It’s the most important thing in my opinion for human progress and environment in the next century to get these accounts done. From a council’s perspective there’s little and big firms full of scientists who used to work in state and federal agencies who can offer their services to local councils, local farmers, those in natural resource management. One of these firms can run their satellites over your land and they can tell you the carbon potential of that piece of land. You can also learn how much carbon was there ten years ago and estimate how much there might be in ten years’ time. It’s all just so exciting. As soon as Accounting for Nature hung out our shingle we realised there’s an enormous demand from people to know all this stuff. We’re overwhelmed with people wanting to do this. There is a charge and there’s no government grants for this in NSW, so one of our great challenges is to get costs down. But we’ve made enormous progress in the last few years, and we expect to get the costs down even further. Our major clients are some of the large carbon storage organisations but we’re now seeing agriculture companies come on board, like AA Co, so there are all sorts of people coming to us. We approve a method that is scientifically robust and then we certify the environmental account. Those trained people who are actually preparing the accounts are driving the costs down because they’re innovating and being efficient in how they use the data.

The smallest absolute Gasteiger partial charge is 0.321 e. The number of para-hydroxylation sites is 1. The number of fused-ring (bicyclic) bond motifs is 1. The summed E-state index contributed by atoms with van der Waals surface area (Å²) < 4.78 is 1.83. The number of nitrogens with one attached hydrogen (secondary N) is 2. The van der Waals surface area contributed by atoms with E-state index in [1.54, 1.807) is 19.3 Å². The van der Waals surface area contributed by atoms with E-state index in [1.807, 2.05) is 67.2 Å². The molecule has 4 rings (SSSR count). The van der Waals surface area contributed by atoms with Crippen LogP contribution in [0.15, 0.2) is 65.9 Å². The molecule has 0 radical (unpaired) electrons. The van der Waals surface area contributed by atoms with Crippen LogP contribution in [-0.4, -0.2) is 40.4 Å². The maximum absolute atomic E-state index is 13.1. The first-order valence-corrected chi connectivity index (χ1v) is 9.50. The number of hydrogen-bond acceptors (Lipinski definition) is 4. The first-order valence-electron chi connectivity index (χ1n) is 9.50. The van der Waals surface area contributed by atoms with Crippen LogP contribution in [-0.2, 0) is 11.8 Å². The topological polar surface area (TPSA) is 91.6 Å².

As to the bad image some carbon credit schemes have caused ( note the ABC TV Four Corners episode  “Carbon Colonialism” screened Feb 13’ 23 Ed.) last year Minister Bowen commissioned a former chief scientist of Australia, Ian Chubb, to establish an expert committee to review the carbon credit issue, and he’s recommended quite a number of submissions to tighten up all of those issues and those recommendations have been accepted and we’re heartened by the speed at which Minister Bowen accepted the recommendations. So I’m very confident that what the community is paying for is what they will be getting.”

Adds Mr Cosier,  “At the end of the day, a democracy means we elect people to protect our interests and one of the things we keep asking our government to do is to protect our environment, and yet we see around the country, for example in NSW and in the Northern Territory and Queensland, land being cleared that is clearly being done without proper scientific scrutiny.   And people have every right to demand our governments do better.

There is a famous saying …. The standard you walk past is the standard you accept.  We are letting this happen because we’re not insisting they do better. It’s up to the local community to demand better from their councils and elected governments,” stated Mr Cosier.

Hear. Hear.